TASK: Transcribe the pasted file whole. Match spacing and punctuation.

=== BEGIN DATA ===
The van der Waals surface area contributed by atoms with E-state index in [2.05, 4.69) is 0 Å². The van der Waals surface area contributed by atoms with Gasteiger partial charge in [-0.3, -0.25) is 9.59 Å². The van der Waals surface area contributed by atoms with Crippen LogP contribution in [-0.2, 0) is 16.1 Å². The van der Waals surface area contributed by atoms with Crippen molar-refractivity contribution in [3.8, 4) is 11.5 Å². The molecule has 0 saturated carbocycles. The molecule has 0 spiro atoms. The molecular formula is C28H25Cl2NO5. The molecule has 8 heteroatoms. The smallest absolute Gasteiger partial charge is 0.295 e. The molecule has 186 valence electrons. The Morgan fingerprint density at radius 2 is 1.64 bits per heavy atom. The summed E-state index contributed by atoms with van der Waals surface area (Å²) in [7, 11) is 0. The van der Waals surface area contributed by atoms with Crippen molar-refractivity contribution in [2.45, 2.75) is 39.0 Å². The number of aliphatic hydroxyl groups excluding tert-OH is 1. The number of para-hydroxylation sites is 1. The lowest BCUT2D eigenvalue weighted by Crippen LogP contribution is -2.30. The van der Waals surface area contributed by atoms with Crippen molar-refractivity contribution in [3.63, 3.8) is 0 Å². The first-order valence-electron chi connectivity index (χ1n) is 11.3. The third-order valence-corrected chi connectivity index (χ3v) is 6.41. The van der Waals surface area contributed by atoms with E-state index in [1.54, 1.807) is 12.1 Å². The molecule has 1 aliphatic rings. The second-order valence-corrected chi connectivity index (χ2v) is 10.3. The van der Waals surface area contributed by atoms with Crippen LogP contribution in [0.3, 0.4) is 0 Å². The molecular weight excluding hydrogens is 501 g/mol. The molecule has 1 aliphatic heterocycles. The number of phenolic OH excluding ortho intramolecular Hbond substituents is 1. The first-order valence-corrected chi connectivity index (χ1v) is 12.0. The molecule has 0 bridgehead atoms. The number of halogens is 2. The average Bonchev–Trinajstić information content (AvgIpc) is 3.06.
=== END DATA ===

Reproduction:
The van der Waals surface area contributed by atoms with E-state index in [2.05, 4.69) is 0 Å². The van der Waals surface area contributed by atoms with Gasteiger partial charge in [-0.3, -0.25) is 9.59 Å². The van der Waals surface area contributed by atoms with Crippen LogP contribution in [-0.2, 0) is 16.1 Å². The van der Waals surface area contributed by atoms with Crippen molar-refractivity contribution in [3.8, 4) is 11.5 Å². The molecule has 0 saturated carbocycles. The molecule has 0 spiro atoms. The molecular formula is C28H25Cl2NO5. The molecule has 8 heteroatoms. The smallest absolute Gasteiger partial charge is 0.295 e. The molecule has 186 valence electrons. The Morgan fingerprint density at radius 2 is 1.64 bits per heavy atom. The summed E-state index contributed by atoms with van der Waals surface area (Å²) in [7, 11) is 0. The van der Waals surface area contributed by atoms with Crippen molar-refractivity contribution in [2.45, 2.75) is 39.0 Å². The number of aliphatic hydroxyl groups excluding tert-OH is 1. The number of para-hydroxylation sites is 1. The lowest BCUT2D eigenvalue weighted by Crippen LogP contribution is -2.30. The van der Waals surface area contributed by atoms with Crippen molar-refractivity contribution in [3.63, 3.8) is 0 Å². The first-order valence-electron chi connectivity index (χ1n) is 11.3. The third-order valence-corrected chi connectivity index (χ3v) is 6.41. The van der Waals surface area contributed by atoms with E-state index in [1.54, 1.807) is 12.1 Å². The molecule has 1 aliphatic rings. The second-order valence-corrected chi connectivity index (χ2v) is 10.3. The van der Waals surface area contributed by atoms with Crippen LogP contribution in [0.3, 0.4) is 0 Å². The molecular weight excluding hydrogens is 501 g/mol. The molecule has 1 aliphatic heterocycles. The number of phenolic OH excluding ortho intramolecular Hbond substituents is 1. The first-order valence-corrected chi connectivity index (χ1v) is 12.0. The molecule has 0 bridgehead atoms. The number of halogens is 2. The average Bonchev–Trinajstić information content (AvgIpc) is 3.06.